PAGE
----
E-cadherin deficiency a novel determinant of ROS1 inhibitor sensitivity

Ilirjana Bajrami1,Stephen Pettitt1,Rachel Brough1,Helen Pemberton1,Jessica Frankum1,James Campbell1,Alan Ashworth2,Christopher Lord1


Presenting date: Tuesday 3 November
Presenting time: 16.10-16.25


The E-cadherin (CDH1) tumour suppressor gene encodes a calcium-dependent cell-cell adhesion glycoprotein, which has roles in maintaining cell polarity, differentiation, cell migration and survival. E-cadherin dysfunction is a feature common to many epithelial tumours, with the highest incidence occurring in diffuse gastric cancer (50%) and lobular breast cancer (56%) and can occur via CDH1 mutation, deletion or epigenetic silencing. Although E-cadherin dysfunction is relatively common, approaches to target this pathogenic alteration do not as yet exist.


We have taken an integrated functional genomics approach to identifying E-cadherin synthetic lethality effects that exploits siRNA. Using a combination of Achilles’ Heel siRNA screens in histologically and genetically diverse tumour cell line panels, we have identified a compendium of genes whose disruption selectively targets E-cadherin deficient cells. Alongside the Achilles’ Heel screens in tumour cell models, complementary screens siRNA and pharmacological screens in isogenic systems with Zinc-finger and CRISPR-engineered E-Cadherin defects were undertaken.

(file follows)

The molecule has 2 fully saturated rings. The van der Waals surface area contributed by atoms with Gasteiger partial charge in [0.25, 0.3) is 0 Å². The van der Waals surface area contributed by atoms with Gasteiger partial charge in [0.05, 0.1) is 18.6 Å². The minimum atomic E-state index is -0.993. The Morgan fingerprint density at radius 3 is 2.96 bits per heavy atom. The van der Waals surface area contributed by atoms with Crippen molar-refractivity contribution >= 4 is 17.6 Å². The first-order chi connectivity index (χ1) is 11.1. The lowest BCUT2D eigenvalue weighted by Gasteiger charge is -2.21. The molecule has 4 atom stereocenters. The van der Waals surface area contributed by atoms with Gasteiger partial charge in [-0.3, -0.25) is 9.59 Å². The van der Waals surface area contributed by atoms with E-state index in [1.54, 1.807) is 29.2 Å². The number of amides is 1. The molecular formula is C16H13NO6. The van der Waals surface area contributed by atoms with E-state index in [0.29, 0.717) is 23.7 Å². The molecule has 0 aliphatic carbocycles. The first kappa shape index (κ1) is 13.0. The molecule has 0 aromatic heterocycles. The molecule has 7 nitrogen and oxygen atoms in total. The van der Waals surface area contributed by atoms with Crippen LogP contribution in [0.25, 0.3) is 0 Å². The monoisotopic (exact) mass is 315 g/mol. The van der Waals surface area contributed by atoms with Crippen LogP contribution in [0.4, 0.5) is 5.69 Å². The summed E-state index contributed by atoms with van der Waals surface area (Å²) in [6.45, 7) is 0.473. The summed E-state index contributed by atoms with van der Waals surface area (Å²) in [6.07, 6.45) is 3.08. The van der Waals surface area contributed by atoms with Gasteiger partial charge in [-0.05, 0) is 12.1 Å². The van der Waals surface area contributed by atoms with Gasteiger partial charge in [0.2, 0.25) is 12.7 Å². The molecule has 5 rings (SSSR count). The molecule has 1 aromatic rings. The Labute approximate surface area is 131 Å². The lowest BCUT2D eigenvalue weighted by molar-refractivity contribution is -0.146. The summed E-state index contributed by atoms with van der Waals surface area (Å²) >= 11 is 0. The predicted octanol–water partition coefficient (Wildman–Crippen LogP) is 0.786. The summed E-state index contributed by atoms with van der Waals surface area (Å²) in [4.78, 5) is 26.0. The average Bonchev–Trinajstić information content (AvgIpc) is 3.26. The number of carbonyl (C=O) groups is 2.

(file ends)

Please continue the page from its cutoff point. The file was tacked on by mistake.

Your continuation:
The integrated functional genomics approach identified a robust synthetic lethal interaction between the orphan receptor tyrosine kinase ROS1 and E-cadherin dysfunction. Functional and chemical inhibition of ROS1 in a variety of breast cell line models induced sensitivity in E-cadherin deficient cells.  The synthetic lethal interaction between E-cadherin and ROS1 was characterized by induction of apoptosis, nuclear defects, and a G2/M cell cycle arrest. 


This integrated genomics approach identified novel genetic determinants selective for E-cadherin deficiency, a gene that is recurrently mutated in breast cancer.  This study suggests that E-cadherin deficiency could be used as candidate predictive biomarker in future clinical trials involving ROS1 inhibitors.